You’re reading all articles tagged 'organisation'
Using things for other things
Use your IMAP email account as a way of storing notes to view between machines. In the ‘To’ field, write a category (such as ‘To do’) and the note name in the subject, and save as a draft.
Set up a web scrapbook album in iPhoto. See an icon or logo you like? Stick it in there. Like a site design/colour scheme? Take a screenshot and bung that in there too. It may not be there next time you look. (A wee mention for Chronosync which can sync your iPhoto libraries, as well as everything else on your Mac).
Use the superb Sidenote to store a collection of form widgets/logos for use on side design mockups. Copying and pasting from The Designers Toolbox works a treat.
You can also drop files (which creates an alias) or links in there for easy access/relevance to the note.
How about using NetNewsWire as a browser? It has many browser features beyond the tabbed browsing interface, such as appearance settings and downloads manager. It uses the same Safari shortcuts for navigating pages and tabs, and saves your tabs between launches. What’s more, tab setups can be synced across macs with either a .mac or FTP account. It shares cookies with Safari, so if you already have your details saved for someones blog comments, the fields will be autofilled as they would be in Safari. Extend its functionality by:
- Using a Floppymoose usercontent.css file, for ad-blocking abilities.
- Drag and dropyour Firefox bookmarks.html file into a tab. As NNW remember tabs when you shut down, you can keep this open all the time to see your bookmarks. Cmd-click will open your bookmarks in a new tab as normal.
- Setting your ‘External weblog Editor’ to ‘Cocoalicious’, so that you can add links to delicious by using ‘post to weblog’. Alternatively, use this applescript to post via Safari (will also work in Omniweb, just change the application name in the script).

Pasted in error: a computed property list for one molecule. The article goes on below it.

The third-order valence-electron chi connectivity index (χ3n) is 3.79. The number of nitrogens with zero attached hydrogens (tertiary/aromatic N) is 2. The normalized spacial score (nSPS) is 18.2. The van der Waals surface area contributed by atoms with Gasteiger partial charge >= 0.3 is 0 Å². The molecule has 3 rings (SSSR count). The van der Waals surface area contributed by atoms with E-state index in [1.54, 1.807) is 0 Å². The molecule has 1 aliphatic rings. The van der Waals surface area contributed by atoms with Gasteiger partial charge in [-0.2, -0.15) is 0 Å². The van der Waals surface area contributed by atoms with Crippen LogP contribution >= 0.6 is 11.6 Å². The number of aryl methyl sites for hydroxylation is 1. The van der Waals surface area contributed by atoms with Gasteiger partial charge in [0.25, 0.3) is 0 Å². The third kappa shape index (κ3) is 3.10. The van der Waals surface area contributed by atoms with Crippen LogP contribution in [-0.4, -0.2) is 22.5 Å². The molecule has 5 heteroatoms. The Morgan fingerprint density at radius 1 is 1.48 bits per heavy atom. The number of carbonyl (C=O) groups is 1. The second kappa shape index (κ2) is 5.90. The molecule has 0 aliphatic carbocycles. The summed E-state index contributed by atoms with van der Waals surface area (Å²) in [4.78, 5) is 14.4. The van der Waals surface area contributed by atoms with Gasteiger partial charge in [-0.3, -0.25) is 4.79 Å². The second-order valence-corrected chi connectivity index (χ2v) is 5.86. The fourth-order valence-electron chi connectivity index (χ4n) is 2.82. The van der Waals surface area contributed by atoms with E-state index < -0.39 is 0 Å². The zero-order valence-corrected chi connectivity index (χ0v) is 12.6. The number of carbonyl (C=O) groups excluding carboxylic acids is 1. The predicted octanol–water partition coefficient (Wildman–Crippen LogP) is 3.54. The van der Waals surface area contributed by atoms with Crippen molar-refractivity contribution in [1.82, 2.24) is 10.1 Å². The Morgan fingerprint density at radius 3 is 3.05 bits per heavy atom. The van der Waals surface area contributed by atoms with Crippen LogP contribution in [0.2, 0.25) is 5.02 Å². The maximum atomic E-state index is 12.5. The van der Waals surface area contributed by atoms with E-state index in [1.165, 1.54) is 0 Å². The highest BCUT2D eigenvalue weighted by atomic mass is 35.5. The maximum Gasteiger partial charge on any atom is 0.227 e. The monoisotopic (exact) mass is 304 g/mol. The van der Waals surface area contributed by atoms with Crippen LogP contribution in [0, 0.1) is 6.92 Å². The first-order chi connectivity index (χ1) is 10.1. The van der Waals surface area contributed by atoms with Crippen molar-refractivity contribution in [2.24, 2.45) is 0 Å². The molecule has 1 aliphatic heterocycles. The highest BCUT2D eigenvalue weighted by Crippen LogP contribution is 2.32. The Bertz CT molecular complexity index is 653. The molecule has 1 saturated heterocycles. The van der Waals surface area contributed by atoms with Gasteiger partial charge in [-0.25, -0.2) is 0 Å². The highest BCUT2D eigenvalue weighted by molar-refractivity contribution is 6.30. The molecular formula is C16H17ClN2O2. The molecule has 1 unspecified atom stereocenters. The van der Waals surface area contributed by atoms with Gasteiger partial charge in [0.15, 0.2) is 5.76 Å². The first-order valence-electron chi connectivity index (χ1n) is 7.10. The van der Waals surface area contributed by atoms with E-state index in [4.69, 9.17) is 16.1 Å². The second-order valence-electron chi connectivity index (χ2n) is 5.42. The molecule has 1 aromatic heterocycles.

- Bookmark a site in Omniweb with this applescript.
- Take this a little further with the web apps now available, NetNewsWire becomes an email client (GMail) and Project Manager (Basecamp etc).
Please share if you have anymore!
Getting Hicks done
I’ve finally found the tool I want to use as my collection bucket, and like the geek I am, I feel the need to tell you about it.
Like a lot of people, I’ve been sucked in to the whole Getting Things Done cult, and all cult members need a ‘collection bucket’. The bucket is a place to put ‘open loops’ (all those tasks that are rolling around in your head, bothering the hell of you at times when you can do nothing about it), and into a place where they can be listed, reviewed regularly and actioned. For some this tool is a Hipster PDA, for others it could a PIM application like Entourage.
My dilemma was this – I love the organic ‘analog’ feeling of pencil on notebook, but prefer the ease of editing and reordering that a ‘digital’ application would give me.
Here are some of the solutions I’ve tried:
- Moleskine notebooks
- Sidenote (if this was easy to sync, it’d be fantastic, and I still use this for all my notes/reference)
- Hipster PDA
Everyone has to find the one that works best for them. You have to feel comfortable with it, but that doesn’t mean that there is one solution that works for everyone.
So what was the winner? I had the idea of setting up a ‘Getting things done’ project in Basecamp and suddenly everything fell into place.
Here are some of the reasons why:
- Mainly using the to-do list section, I created lists for ‘Work’, ‘Home’ and ‘Long Term Goals’. I can view these lists individually, as well as all together on one page. The milestones section becomes a reminders section, for everything from small projects to remembering to do things like a find a plumber.
- No issues syncing between macs – the information is always there – up to date and correct.
- I really like the to-do list functionality (also used in Tada-lists and Backpack). Tick the checkbox and it drops down beneath, greyed out, but still there. This is great for projects that are ‘waiting’ but you’re not finished with yet. It also allows for lists to be reordered, to show task priorities.
- By creating a distant milestone (which I call ‘Marker’), I can attach all my to-do lists to this, and have them show up in iCal’s to-do lists.
- An ‘in the browser’ solution – I’m really keen on the idea of having as few apps around as possible, and doing as much as possible within a tabbed browser.
- All my notes go into the ‘messages’ area, with categories such as ‘code snippets’.
- I’ve already got a Basecamp account. There wasn’t a need to buy a Backpack account, as I didn’t need its unique features, such as sharing pages, or emailing information to a page. Backpack did come very close to being the one, but Basecamp won out.
The result of this organisation is that I now have a bucket that I can access from anywhere with a internet connection (and yes, I’m rarely without one!), When I do need a copy on my mac, I just save a pdf, but usually I’m connected, and just have my ‘bucket’ open in a tab. It works for me, and its helped me feel more relaxed about my workload.
I’d be interested to hear what ‘devices’ you use. What’s worked for you?